To say this is not, of course, to deny the fact that there exist not only unconscious mental states, but also many different degrees of consciousness. There can be little doubt that dreaming is conscious, but on a low level of consciousness: it is a far cry from a dream to a critical evaluation and revision of a difficult argument. Similarly, a newborn child has clearly a low level of consciousness. It probably takes years, and the acquiring of language, and perhaps even of critical thinking, before the full consciousness of self is achieved.

(3) Although there exists, no doubt, something that may be described as unconscious memory — that is, memory of which we are not aware — there cannot be, I propose, consciousness or awareness without memory.

This may be explained with the help of a thought experiment.

It is well known that, as a consequence of an injury, or an electric shock, or a drug, a person may lose consciousness (and that a period of time prior to the event may be extinguished from his memory).

Now let us assume that, by taking a drug, or by some other treatment, we may extinguish the recording of memory for several minutes or seconds.

Let us further assume that we are treated in this way repeatedly — say, after every p seconds — every time extinguishing our memory for a short blacked out span of q seconds. (We assume p > q.)

(a) We see at once that if the periods p were made equal to the extinguished periods q, no recorded memory would be left of the whole period of the experiment.

(b) Since the periods p are somewhat longer than the periods q, there will be a sequence of recordings left, each of the length p—q.

(c) Now assume (b); and further, that p—q becomes very short. I suggest that in this case we should lose consciousness for the whole period of the experiment. For after every memory loss (even upon waking up from deep sleep) it takes some little time before we can, as it were, re-assemble ourselves and become fully conscious. If this time needed to become fully conscious (say 0.5 seconds) exceeds p—q then, I suggest, there will not be any brief moments of consciousness or awareness whose memory is extinguished; rather, there will be no moment of consciousness or awareness at all.

To put my thesis in a different way, a certain minimum span of continuity of memory is needed for consciousness or awareness to arise. Thus the atomization of memory must destroy conscious experience and, indeed, any form of conscious awareness.

Consciousness, and every kind of awareness, relates certain of its constituents to earlier constituents. Thus it cannot be conceived of as consisting of arbitrarily short events. There is no consciousness without a memory that links its constituting "acts of awareness"; and these, in their turn, cannot exist unless they are linked to many other such acts.

These results of a purely speculative thought experiment are corroborated, as far as this is possible, by some of the results of brain physiology. I am told that some drugs used as total anaesthetics — that is, for producing unconsciousness — act in the manner described, that is, as more or less radical atomizers of memory connections, and thus of awareness. Some forms of epilepsy also seem to work in a similar way. In all these cases parts of the long term memory are kept intact, in the sense that upon the recovery of consciousness the patient can remember events of his earlier life or events up to losing consciousness; and it is this past memory (or so it seems) which makes it possible for the patient to preserve his self-identity.15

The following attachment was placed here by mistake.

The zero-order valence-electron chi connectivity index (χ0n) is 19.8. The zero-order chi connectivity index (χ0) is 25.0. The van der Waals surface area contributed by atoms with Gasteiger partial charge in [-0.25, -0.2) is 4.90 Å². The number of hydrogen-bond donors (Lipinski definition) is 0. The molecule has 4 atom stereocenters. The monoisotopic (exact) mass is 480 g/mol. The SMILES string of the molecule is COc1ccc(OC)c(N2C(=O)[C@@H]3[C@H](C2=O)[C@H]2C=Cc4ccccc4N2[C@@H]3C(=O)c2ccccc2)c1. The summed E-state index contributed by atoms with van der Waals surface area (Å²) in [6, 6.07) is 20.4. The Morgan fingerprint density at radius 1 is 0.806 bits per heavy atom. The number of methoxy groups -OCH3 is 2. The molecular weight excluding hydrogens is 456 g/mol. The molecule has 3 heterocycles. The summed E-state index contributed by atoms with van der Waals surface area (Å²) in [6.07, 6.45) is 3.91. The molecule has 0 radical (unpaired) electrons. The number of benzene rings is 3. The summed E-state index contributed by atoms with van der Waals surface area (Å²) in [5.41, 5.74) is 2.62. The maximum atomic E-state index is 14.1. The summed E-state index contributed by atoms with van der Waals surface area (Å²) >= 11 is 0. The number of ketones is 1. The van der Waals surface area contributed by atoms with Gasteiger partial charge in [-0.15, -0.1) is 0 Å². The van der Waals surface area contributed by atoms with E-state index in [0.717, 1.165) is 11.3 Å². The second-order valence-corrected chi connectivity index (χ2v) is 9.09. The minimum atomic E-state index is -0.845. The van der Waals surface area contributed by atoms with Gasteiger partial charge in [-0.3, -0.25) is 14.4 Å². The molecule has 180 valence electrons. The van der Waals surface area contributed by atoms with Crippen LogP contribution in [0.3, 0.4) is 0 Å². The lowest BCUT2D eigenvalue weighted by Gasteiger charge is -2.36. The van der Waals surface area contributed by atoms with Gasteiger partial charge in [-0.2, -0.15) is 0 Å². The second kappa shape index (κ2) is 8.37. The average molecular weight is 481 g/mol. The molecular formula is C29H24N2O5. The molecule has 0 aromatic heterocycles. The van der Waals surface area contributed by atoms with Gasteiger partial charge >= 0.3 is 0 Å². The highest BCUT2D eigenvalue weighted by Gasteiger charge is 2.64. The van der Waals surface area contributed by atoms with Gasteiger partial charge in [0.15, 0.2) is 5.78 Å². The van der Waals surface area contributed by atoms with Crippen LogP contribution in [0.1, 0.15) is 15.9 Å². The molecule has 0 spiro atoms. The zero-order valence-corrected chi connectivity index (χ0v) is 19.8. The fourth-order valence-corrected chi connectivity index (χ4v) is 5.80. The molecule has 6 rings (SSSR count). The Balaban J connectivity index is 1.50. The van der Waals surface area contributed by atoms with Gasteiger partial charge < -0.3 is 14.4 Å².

Now this thought experiment speaks strongly against the theory of panpsychism according to which atoms, or elementary particles, have something like an inside view; an inside view that constitutes the unit, as it were, out of which the consciousness of animals and men is formed. For according to modern physics, atoms or elementary particles have emphatically no memory: two atoms of the same isotope are physically completely identical, whatever their past history. For example, if they are radioactive, their probability or propensity to decay is exactly the same, whatever the difference in their past radioactive history may be. But this means that they have, physically, no memory. If psycho-physical parallelism is assumed, their "inside state" must also be one without memory. But then, this cannot be anything like an inside state: it cannot be a state of consciousness, or even of consciousnesslike pre-consciousness.

Memory-like states do occur in inanimate matter; for example, in crystals. Steel "remembers" that it has been magnetized. A growing crystal "remembers" a fault in its structure. But this is something new, something emergent: atoms and elementary particles do not "remember", if present physical theory is correct.

Thus we should not assign inside states, or mental states, or conscious states to atoms: the emergence of consciousness is a problem that cannot be avoided, or mitigated, by a panpsychist theory. Panpsychism is baseless, and Leibniz's monadology must be rejected.

It might be added that it now looks as if the beginning of human or animal memory is to be found in the genetic mechanism; that memory in the conscious sense is a late product of genetic memory. The physical basis of genetic memory seems to be within the reach of science, and the explanations that we have of it seem to make it totally unrelated to any panpsychistic effect. That is to say, instead of a straight progression from memory-lacking atoms to the memory of magnetized iron, and further to the memory of plants and to conscious memory, there appears to be a huge detour via genetic memory. Thus the results of modern genetics speak strongly against the view that there is any value in panpsychism — that is, against its explanatory power or explanatory prospects, although panpsychism as such is so metaphysical (in a bad sense) and has so little content that we can hardly talk about its explanatory value.

12 1 It seems to have been influenced by Goethe's novel Elective Affinities (Die Wahlverwandtschaften = The Chosen [Chemical] Affinities) in which sympathy, and attraction, were interpreted as akin to chemical affinity. Schopenhauer, who knew Goethe personally, was greatly influenced by him.

13  For a fuller discussion of the history of the mind-body problem, see chapter P5, below.

14  (Added in proofs.) Professor Rensch has kindly informed me that he disagrees with the view stated in the first part of this sentence, since he is not a parallelist, but an identity theorist. (But in my view the identity theory is a special case - a degenerate case - of parallelism; see also sections 22 to 24, below.)

15  See especially the remarks on the patient H. M. in Brenda Milner [1966].